Essay by Ian Burbidge: “As we turn our minds to the work that will be needed following the global pandemic of Covid-19, the challenges that confront society remain significant: from preventing the climate crisis to tackling racial justice, improving mental health to ending poverty. We need new ways of thinking and acting in the world.
For those of us of a certain age ’Maverick’ will evoke images of an uber-confident fighter pilot buzzing control towers and generally flouting the rules of the navy in the 1980s Top Gun movie. A common feature of those at the top of their game, who are seemingly untouchable in their work, or who simply see things differently, is that the unusual perspective and skillset from which they operate enables them to push the boundaries of what’s common or acceptable practice.
Without someone stretching the realms of what’s possible in the first place there isn’t room for the rest of us to experiment or play with the new possibilities that open up as a result.
Sometimes this can stretch a limiting mindset, just as the 4 minute mile was once thought to be beyond the possibility of the human body. Sometimes it simply breaks new ground, as Kevin Peterson’s switch hit in cricket did. Sometimes it confounds social expectations, as Emilia Earhart being the first woman to make a solo non-stop transatlantic flight. Some are well known, others less so. Wynne Fletcher, my Nan, trained during the second world war as a wireless mechanic yet on arrival at a Lincolnshire airbase was sent to the typing pool. She soon found a way to overcome the assumptions of the base commander and do the job she was really there for, ensuring the equipment on board the aircraft was operating effectively, on occasion accompanying the crew on bombing sorties.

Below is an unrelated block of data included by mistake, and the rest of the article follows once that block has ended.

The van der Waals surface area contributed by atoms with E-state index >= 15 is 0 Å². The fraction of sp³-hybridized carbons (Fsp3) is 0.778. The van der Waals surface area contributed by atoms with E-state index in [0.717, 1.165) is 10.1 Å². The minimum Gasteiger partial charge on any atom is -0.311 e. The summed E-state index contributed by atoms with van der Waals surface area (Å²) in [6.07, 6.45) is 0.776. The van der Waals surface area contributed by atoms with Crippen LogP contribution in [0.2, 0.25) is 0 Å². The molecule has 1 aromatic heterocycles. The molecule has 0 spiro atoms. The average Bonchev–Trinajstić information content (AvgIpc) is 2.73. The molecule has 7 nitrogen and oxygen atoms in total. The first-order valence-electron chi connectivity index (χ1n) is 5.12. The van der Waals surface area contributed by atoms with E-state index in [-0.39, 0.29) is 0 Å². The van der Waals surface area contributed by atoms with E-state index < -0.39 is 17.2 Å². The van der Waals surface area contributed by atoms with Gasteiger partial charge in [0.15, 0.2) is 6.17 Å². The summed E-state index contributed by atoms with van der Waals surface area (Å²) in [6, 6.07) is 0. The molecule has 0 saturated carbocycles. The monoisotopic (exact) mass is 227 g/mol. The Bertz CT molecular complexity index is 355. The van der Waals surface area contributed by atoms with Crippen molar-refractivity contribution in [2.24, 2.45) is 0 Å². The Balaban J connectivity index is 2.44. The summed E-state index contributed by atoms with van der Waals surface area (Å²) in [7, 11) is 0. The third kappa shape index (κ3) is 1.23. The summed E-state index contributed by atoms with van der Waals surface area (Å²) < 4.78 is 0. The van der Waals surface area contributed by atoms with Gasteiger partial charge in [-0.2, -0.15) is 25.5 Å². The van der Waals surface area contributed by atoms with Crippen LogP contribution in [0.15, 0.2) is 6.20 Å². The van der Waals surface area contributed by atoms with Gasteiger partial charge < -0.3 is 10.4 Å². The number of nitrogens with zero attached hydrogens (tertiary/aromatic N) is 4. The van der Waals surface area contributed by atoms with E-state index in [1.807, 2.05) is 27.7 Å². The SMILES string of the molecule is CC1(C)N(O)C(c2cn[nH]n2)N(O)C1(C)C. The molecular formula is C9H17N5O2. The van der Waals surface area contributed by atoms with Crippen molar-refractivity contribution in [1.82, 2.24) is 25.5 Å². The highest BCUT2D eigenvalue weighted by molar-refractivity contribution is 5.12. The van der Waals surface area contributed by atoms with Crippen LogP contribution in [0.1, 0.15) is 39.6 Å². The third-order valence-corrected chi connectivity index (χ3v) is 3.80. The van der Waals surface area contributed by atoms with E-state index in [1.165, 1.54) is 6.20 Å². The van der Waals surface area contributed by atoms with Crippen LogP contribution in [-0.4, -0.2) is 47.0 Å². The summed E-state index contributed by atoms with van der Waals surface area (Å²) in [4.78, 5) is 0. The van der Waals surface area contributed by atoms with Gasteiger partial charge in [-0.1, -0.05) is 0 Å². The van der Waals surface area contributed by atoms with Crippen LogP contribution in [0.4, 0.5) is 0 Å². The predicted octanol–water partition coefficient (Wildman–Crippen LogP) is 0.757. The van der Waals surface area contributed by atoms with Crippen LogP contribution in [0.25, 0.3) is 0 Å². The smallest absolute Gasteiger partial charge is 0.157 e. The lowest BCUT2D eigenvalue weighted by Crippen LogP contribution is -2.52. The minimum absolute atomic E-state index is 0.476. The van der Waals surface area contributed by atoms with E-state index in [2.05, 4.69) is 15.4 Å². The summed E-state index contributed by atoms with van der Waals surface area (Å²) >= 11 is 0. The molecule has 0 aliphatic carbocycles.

Conformists don’t tend to push boundaries or challenge convention because the very act of operating within the rules suggests a mindset or approach that is not going to be comfortable outside of them.
Of course, we need people like this; they provide the stable foundation that creates the order without which everything falls apart. Dynamic change happens from a place of stability. But it can’t happen without those who catalyse such change. To do that, they have to see and do things differently, and that’s a core characteristic of those we call mavericks.
Samuel Maverick was a Texas lawyer, politician and land baron who refused to brand his calves. His logic was if all the other cattle owners branded theirs then any unbranded animals would be recognised as his. This created a new kind of unbranded brand, and inadvertently increased his stock as a result. Samuel went against the grain. It’s from him that we draw the Oxford English dictionary definition of a maverick as someone who “thinks and acts in an independent way, often behaving differently from the expected or usual way”.
Understanding the value that such people bring to the world is therefore an important contribution to our account of what it takes to create change and bring value to the world, especially if we care about pushing humanity forward….(More)”.